Notes on Scarf Condition
Some collectors insist on every scarf being 'mint' (absolutely pristine to the extent that it has probably never been worn). This will make for a wonderful collection that will keep its value, but will dramatically shrink the 'pool' of scarves that you can choose from.
Of course, what is acceptable in terms of condition will vary from person to person, and obviously you many not want to pass on a particularly rare or desirable item even it its condition is poor. Generally, however, any scarves you buy should be in good clean condition, and ideally - if they're hand-rolled - with nice plump edges.
Do ensure that, at the very least, the scarves you buy are structurally sound. An unrolled edge can be fixed, a little fading may not detract from the overall look, but holes or tears are a pity, even if it's a scarf design that you love. There's nothing more heartbreaking - as I experienced with a Victorian shawl passed down to me from my great grandmother - to find that a little more of the scarf has disintegrated every time you take it out of its box.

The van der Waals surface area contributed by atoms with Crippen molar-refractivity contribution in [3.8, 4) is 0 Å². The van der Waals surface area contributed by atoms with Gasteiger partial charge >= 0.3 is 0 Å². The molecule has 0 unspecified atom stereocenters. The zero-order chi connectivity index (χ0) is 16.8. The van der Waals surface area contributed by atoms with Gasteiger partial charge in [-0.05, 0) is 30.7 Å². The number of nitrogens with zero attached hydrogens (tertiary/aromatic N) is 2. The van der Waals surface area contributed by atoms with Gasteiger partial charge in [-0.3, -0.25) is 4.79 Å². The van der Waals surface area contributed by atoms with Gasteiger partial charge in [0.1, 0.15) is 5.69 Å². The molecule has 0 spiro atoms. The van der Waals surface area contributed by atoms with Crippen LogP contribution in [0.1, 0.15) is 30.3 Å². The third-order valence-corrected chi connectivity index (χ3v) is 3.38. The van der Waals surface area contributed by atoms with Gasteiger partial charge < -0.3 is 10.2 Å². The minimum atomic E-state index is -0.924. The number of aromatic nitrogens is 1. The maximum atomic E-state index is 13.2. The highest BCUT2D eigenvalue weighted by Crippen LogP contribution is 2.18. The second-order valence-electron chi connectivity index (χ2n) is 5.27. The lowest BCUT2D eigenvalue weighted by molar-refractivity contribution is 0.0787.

Examine any stains or marks carefully to see how they effect the overall look of the scarf, and to judge whether or not they are likely to be removable. Mildew is always bad news as it can very rarely been removed satisfactorily, and may even transfer to other scarves stored nearby. Rust stains, which can occur where an item has been pinned, can also be extremely difficult to remove.
Minor flaws, such as small holes, are sometimes well camouflaged by a busy or vibrant design, but major snags and moth damage usually render a scarf too unattractive to be worth buying. Lastly, if condition is really important to you, it's worth holding a scarf up to the light to check for tiny holes made by broaches or pins.
See also Storing and Caring for Your Scarf Collection